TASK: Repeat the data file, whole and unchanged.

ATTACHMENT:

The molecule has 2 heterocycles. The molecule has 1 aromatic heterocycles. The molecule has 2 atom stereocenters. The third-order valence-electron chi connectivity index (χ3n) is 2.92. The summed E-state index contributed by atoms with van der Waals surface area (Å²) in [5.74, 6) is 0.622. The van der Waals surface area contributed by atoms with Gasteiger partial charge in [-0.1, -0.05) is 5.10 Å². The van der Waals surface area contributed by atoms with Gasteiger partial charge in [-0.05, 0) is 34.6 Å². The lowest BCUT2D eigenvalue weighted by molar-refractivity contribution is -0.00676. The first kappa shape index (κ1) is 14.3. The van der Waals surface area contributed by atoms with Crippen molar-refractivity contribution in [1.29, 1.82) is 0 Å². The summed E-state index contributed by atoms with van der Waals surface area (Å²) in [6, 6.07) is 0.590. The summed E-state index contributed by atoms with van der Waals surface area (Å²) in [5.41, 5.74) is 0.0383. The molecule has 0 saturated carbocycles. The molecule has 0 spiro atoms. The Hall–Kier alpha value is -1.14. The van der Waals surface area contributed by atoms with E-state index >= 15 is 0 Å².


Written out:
The molecule has 2 heterocycles. The molecule has 1 aromatic heterocycles. The molecule has 2 atom stereocenters. The third-order valence-electron chi connectivity index (χ3n) is 2.92. The summed E-state index contributed by atoms with van der Waals surface area (Å²) in [5.74, 6) is 0.622. The van der Waals surface area contributed by atoms with Gasteiger partial charge in [-0.1, -0.05) is 5.10 Å². The van der Waals surface area contributed by atoms with Gasteiger partial charge in [-0.05, 0) is 34.6 Å². The lowest BCUT2D eigenvalue weighted by molar-refractivity contribution is -0.00676. The first kappa shape index (κ1) is 14.3. The van der Waals surface area contributed by atoms with Crippen molar-refractivity contribution in [1.29, 1.82) is 0 Å². The summed E-state index contributed by atoms with van der Waals surface area (Å²) in [6, 6.07) is 0.590. The summed E-state index contributed by atoms with van der Waals surface area (Å²) in [5.41, 5.74) is 0.0383. The molecule has 0 saturated carbocycles. The molecule has 0 spiro atoms. The Hall–Kier alpha value is -1.14. The van der Waals surface area contributed by atoms with E-state index >= 15 is 0 Å².